Tragedy, like comedy, first began in ancient Greece at play festivals in honour of the god Dionysus. The origin of the word has been disputed through the ages, but is probably from the Greek word tragoidia, meaning ‘goat-song’.
Common to all works of the genre was a protagonist at the centre of the drama, known as the hero. In the 5th Century BC, subject matter for dramatic pieces was sourced from history and myth, popular among them the contents of Homer’s the Odyssey and the Iliad. A tragic work from this period is known as Classical Tragedy. The hero is usually flawed with one or more weaknesses. Throughout the course of the drama, the hero struggles to achieve his objectives, which involves overcoming obstacles placed in his path. The hero is normally defeated and as a result of this, the play ends in unfortunate circumstances. The great tragic playwrights of ancient Greece were Sophocles, Euripides and Aeschylus. Perhaps the greatest tragedy of all time was Sophocles’ Oedipus The King (otherwise known as Oedipus Rex or King Oedipus).
Greek tragedies usually followed a well-known formula set down by the philosopher Aristotle in his work The Poetics (330 BC). Aristotle demanded the tragedy must be formal, complete with resolution at the end of the play and be of great moral significance for the people of Greece. He insisted all the action of the tragedy occurs within a single day in the plot. Conflict was also to be an essential ingredient. Aristotle saw tragedy in drama as an important benefit to society, as was catharsis, the release of human emotions that occurs when witnessing such action on stage.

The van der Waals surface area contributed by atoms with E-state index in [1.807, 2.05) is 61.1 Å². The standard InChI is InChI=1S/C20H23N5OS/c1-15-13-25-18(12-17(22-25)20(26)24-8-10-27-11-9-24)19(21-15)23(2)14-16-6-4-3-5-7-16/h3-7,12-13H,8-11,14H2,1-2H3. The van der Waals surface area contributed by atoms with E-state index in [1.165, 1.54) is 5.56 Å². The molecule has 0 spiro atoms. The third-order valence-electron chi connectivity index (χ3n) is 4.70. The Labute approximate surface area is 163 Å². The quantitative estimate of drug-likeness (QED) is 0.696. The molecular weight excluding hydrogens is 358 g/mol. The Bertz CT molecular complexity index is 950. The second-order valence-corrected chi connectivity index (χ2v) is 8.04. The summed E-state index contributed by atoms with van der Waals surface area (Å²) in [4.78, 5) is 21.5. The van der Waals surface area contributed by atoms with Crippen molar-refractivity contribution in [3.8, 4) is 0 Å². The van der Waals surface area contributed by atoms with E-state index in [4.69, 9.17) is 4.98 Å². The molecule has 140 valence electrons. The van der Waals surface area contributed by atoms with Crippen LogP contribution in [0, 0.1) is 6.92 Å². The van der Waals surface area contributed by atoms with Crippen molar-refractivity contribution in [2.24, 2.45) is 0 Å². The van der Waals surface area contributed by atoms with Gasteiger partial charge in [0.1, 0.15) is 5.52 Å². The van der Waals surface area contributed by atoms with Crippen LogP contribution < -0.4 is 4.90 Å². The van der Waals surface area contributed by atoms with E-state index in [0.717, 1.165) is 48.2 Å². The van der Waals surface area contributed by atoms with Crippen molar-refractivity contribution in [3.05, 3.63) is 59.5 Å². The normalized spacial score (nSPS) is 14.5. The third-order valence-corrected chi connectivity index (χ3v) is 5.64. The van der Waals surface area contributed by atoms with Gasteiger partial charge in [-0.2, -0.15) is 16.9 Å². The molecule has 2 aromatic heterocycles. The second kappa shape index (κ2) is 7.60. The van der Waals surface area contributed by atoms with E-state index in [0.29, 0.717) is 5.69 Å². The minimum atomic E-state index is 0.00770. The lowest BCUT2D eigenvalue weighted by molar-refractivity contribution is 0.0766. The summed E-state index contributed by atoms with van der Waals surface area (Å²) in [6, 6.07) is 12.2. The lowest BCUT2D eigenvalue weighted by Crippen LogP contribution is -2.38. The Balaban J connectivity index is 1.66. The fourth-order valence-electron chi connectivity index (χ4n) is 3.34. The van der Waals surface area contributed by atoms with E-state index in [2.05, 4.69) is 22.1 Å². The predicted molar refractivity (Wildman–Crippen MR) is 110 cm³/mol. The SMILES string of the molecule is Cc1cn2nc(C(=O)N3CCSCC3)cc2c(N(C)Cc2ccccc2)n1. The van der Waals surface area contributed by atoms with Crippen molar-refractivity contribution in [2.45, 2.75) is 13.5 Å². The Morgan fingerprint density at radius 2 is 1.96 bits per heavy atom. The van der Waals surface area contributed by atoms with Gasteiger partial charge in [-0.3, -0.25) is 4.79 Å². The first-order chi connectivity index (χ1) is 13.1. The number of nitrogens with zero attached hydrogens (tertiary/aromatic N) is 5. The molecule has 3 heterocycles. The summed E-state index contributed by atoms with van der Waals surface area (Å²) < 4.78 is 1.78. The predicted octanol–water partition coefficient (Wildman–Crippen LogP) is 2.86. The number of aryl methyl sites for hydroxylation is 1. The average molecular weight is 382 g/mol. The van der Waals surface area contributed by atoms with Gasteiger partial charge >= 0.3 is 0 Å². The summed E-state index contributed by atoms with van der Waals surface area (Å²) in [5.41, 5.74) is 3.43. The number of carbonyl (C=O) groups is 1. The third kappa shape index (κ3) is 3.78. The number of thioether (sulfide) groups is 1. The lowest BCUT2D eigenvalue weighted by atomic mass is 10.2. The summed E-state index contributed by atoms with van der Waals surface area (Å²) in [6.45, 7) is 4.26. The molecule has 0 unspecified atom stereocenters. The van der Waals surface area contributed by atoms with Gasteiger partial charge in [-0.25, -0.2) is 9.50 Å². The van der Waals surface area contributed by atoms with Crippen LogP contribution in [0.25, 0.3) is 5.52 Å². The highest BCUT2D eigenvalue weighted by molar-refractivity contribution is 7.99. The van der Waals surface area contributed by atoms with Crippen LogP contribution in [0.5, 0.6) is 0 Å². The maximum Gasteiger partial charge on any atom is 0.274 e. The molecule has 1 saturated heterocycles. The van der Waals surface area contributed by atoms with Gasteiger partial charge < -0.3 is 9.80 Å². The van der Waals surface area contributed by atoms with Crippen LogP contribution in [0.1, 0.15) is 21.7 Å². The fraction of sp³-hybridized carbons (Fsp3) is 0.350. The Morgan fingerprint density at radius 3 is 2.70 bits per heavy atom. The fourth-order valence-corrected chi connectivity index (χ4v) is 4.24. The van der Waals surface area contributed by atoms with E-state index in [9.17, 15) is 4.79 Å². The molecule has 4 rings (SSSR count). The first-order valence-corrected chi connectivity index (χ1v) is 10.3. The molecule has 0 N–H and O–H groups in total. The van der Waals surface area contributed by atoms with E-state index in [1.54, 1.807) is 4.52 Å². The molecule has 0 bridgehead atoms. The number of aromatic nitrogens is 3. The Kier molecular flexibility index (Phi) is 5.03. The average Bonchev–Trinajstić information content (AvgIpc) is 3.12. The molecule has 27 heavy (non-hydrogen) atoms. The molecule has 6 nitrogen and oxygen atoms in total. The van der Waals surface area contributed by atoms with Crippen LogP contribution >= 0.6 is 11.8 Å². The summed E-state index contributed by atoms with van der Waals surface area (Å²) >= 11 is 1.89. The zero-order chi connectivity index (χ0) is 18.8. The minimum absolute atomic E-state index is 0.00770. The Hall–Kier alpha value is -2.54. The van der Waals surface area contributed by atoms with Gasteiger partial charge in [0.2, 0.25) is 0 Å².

Following the Greeks were the Romans, who tried in vein to emulate the great Greek tragedies. The best Roman tragedian was Seneca, who wrote nine plays. Whilst much Roman drama copied the Greeks without the same degree of quality, Seneca’s works did influence Renaissance playwrights William Shakespeare and John Webster when writing revenge tragedies.
Hundreds of years passed before tragedies of any significant merit were revived in playwriting. It was not until the time of Queen Elizabeth I in the 1500’s that tragic works were once again written on a similar scale to the Greeks. The tragic hero became a popular figure with Shakespeare in famous plays such as Romeo and Juliet (1597). Some of Shakespeare’s best tragedies were first published in the Jacobean period, after the death of Queen Elizabeth I in 1603. During this time, history witnessed the masterpieces Hamlet (1603), King Lear (1608), Othello (1622) and Macbeth (1623). Many theatre historians argue tragedies of this standard have never been equalled since.
*Dates in ( ) are ‘first published’ dates and in the case of Macbeth, up to two decades after the play was written.